Allegations Collapse under Scrutiny - Even before Iglesias begins his investigation, the allegations of voter fraud had begun to unravel. Several voters admitted accidentally filling out two registration forms. A large majority of the 3,000 “suspect” forms, upon examination, actually showed legitimate attempts by citizens to register to vote. On September 7, a district judge dismissed the suit against Vigil-Giron. ACORN member Yolanda Pena told the press of attempts to make false claims of voter fraud, and showed the press a copy of Kevin Stout’s registration card—it appeared to have been filled out by a child, not an ACORN worker, and seemed to have been done as a prank and not as an attempt to fraudulently register a young boy. “Instead of taking responsibility for this boy’s prank,” Pena told reporters, “the Republicans used it to try to ram a lawsuit through the courts that would have made it harder for minority voters to vote.… We are delighted that [the Republicans] lost in court. Their dirty tricks are racist and un-American.” Another ACORN representative tells reporters that he cannot understand why Gonzales’s name is on Kevin Stout’s registration form, as he had already fired Gonzales for altering other canvassers’ cards to falsely claim credit for having voters fill them out. Gonzales could not have helped Stout fill out his card or filled it out on his behalf.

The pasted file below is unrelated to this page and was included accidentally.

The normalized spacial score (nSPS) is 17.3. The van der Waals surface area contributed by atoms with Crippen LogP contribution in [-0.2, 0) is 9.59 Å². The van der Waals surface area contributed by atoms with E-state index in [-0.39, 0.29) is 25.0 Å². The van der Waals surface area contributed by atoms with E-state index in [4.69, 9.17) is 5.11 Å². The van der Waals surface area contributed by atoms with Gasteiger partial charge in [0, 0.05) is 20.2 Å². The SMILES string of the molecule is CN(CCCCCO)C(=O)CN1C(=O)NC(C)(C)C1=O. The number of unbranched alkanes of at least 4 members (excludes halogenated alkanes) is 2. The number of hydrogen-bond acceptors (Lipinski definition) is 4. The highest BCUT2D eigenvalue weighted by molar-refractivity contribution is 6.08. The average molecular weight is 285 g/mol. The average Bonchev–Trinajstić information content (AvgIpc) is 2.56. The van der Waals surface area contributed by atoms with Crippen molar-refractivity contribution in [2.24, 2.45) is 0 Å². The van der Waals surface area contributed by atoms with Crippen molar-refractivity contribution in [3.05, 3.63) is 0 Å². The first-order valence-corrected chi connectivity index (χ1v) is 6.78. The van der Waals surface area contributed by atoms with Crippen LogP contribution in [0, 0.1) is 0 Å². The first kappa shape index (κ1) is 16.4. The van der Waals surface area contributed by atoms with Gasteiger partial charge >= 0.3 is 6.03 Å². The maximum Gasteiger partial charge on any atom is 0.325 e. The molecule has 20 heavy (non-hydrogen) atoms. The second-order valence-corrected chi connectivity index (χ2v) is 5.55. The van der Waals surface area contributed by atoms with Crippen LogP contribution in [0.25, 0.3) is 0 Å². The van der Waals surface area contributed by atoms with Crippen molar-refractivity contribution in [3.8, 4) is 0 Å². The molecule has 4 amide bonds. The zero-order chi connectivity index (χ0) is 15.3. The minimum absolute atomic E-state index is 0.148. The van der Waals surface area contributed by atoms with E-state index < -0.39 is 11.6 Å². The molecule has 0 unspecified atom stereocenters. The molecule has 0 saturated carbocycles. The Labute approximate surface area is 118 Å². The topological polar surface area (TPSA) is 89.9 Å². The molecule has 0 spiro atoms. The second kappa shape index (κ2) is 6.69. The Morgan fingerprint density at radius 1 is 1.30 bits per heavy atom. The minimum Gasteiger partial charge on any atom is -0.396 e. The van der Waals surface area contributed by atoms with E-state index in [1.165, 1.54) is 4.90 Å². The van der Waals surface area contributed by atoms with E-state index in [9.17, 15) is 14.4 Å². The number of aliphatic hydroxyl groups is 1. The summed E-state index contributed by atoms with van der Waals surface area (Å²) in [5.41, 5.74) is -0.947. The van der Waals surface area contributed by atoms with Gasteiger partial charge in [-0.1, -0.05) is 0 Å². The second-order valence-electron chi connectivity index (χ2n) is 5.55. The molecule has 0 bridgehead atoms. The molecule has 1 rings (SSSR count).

Lawsuit in Response - New Mexico Republicans were enraged at the suit’s dismissal and the ACORN press conferences, and attempted to file a criminal suit against Henderson, alleging that he had broken the law by keeping photocopies of submitted registration forms. (In 2000, Henderson and ACORN chapters in New Mexico had indeed kept such photocopies. At the time, that was a legal practice. Since then, the law has been changed and ACORN, like other voter-registration groups, has ceased keeping those forms. Rogers will also insist that Iglesias file felony charges against Gonzales.) New Mexico Republicans will demand that Iglesias aggressively investigate Henderson and ACORN, charging Henderson with “perjury” and “suspect” practices (see September 23 - October 2004). Iglesias will later say of Gonzales, “It appeared that she was just doing it for the money.” [Atlas, 2010, pp. 215-216]